Total
0
Shares
Source: 3AW
Market Herald logo

Subscribe

Be the first with the news that moves the market
  • The Federal Treasurer has sent a strongly worded message to the Victorian Premier as debate rages around Melbourne’s COVID-19 lockdown conditions
  • Josh Frydenberg has instructed Daniel Andrew to get on with the job of easing restrictions and allowing businesses to begin operating again
  • His call has been largely ignored though, as Premier Andrews takes a cautious approach to re-opening Melbourne
  • School kids have returned to classrooms and more socialising will soon be allowed, but many Melbournes businesses remain shut
  • Meanwhile, the Premier’s right-hand man has resigned as the Melbourne hotel quarantine inquiry claims more political scalps

The Federal Treasurer has sent a strong message to the Victorian Premier as debate rages around when Melbourne’s COVID-19 lockdown conditions should be lifted.

Josh Frydenberg has taken aim at Daniel Andrews decision to keep restrictions in place until the end of the month, stating he needs to give Victorian’s their freedom back.

“My message to Daniel Andrews is to get on with it. Stop stringing people along and give them an opportunity to get about their daily normal lives in a COVIDSafe way,” Treasurer Frydenberg said in an interview with Nine.

“It’s up to [Daniel Andrews] to give people back their freedom. He needs to budge. He needs to get on with it and give people back their lives in Victoria. Enough is enough,” he added.

The criticism from the Federal Treasurer comes as the Victorian Government announced restrictions were unlikely to be lifted next week, as the state’s COVID-19 average hadn’t fallen below five.

However, around 600,000 school kids were able to return to their classrooms this morning after being home-schooled since late June.

Further social interaction allowances are also expected to be announced, but for many businesses, there’s still no exact date on when they’ll be able to re-open and trade as usual.

“I have tried to be as clear as I could with people that it did not look likely to me or to any of the team that we’ll get below five by next Sunday,” Premier Daniel Andrews said.

“I don’t think we’re going to be able to go as far in and as fast as we’d hoped but there will be significant changes. They won’t be as much as we’d hoped to do. But it’s not like next Sunday it will be the same rules that this Sunday is being conducted under,” he added.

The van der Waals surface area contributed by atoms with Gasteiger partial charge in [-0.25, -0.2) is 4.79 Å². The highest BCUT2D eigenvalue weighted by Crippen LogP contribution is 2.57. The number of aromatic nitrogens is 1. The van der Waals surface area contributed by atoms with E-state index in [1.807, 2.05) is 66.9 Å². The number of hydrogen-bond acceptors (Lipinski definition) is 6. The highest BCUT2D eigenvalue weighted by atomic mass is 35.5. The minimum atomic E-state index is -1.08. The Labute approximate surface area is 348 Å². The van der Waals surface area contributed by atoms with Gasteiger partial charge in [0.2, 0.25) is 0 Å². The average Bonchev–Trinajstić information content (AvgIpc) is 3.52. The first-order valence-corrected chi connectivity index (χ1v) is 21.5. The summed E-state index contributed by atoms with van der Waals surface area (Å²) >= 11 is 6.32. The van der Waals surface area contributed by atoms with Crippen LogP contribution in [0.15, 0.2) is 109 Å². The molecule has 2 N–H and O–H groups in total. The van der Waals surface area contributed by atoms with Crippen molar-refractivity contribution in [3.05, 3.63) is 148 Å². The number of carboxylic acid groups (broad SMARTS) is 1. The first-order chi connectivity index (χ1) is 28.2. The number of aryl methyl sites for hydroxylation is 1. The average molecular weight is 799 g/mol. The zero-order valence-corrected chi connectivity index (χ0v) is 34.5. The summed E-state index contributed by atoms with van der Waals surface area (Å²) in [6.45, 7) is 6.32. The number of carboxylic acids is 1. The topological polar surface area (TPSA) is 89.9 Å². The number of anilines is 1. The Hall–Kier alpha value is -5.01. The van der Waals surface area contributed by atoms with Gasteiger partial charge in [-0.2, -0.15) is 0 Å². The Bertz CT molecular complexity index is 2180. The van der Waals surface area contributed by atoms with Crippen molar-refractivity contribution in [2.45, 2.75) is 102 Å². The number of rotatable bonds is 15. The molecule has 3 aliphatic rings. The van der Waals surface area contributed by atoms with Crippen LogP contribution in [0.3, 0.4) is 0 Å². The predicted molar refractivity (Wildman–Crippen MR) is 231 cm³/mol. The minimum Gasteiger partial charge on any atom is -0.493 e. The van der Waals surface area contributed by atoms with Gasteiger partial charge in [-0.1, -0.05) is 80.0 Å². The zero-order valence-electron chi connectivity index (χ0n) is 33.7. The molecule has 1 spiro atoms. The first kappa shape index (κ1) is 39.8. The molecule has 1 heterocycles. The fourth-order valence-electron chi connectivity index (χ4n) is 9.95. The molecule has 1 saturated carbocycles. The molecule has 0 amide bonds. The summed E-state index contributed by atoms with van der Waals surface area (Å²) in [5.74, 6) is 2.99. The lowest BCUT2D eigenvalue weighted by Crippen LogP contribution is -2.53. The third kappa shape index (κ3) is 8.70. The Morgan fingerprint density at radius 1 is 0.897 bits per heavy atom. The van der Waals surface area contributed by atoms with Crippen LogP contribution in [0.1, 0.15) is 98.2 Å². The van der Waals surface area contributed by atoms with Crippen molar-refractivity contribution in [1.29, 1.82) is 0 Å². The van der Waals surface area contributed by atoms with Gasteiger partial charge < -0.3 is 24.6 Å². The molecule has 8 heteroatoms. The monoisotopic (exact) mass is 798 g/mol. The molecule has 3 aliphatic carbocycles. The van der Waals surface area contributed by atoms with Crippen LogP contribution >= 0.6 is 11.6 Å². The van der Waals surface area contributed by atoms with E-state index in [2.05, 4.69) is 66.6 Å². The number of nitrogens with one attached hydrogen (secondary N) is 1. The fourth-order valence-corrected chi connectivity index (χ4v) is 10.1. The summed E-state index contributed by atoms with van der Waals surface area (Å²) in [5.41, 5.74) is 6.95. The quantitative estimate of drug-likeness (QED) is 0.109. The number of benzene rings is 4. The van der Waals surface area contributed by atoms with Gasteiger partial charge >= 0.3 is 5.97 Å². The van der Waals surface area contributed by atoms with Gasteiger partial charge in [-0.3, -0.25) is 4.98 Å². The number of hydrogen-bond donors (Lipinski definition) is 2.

Along with the pressure from the Federal Government, Premier Andrews is also facing increased criticism from within his own party for his responses at the hotel quarantine inquiry.

The Premier’s right-hand man, Department of Premier and Cabinet Secretary Chris Eccles has tendered his resignation after phone records contradicted his claim neither he nor Daniel Andrews could remember who gave the order to use private security at the hotels.

Victoria Police revealed Eccles had contacted then-police commissioner Graham Ashton during the time the hotel quarantine program was being set up and advised that hired guards would be used to guard those quarantining.

Eccles’ resignation follows Health Minister Jenny Mikakos’ announcement last month that she had quit her portfolio after being named responsible by the Premier for entire hotel quarantine system in Melbourne.

Mikakos has hit-out at the Premier’s claim she was solely responsible for the program and instead suggested his evidence to the inquiry should be treated with “caution”.

Around 99 per cent of all infections recorded during Victoria’s huge second wave of infections from June onwards can be traced back to two failed hotel quarantine venues — the Rydges on Swanston and the Stamford Plaza hotel.

Source: Health and Human Services Department, Victoria Government.

More than 600 people, primarily elderly Victorians living in aged-care homes, died after contracting COVID-19 during the second outbreak of the novel virus, while all of Melbourne has spent months in strict lockdown.

The next decision on easing restrictions in the city will be made on Sunday, October 18.

More From The Market Herald

" Australians divided on Government response to COVID-19: survey

As part of Melbourne University, the McKinnon Foundation survey has found the majority of Australians found faults in the way State and Federal

" Canadian nickel miner Noront picks Andrew Forrest deal over BHP

Noront Resources, a Canadian-listed nickel miner, has agreed to be acquired by Fortescue Metals’ Chairman Andrew Forrest’s Wyloo Metals in a transaction that

" Government flags higher level of scrutiny for companies reducing carbon emissions

The Federal Government has introduced a higher level of scrutiny for businesses touting their plans to reduce carbon emissions.

" Mercedes Benz dealerships launch $650m legal action

The Australian Mercedes dealerships have filed a $650 million lawsuit against Mercedes Benz, after claims the parent company had tried to pressure independent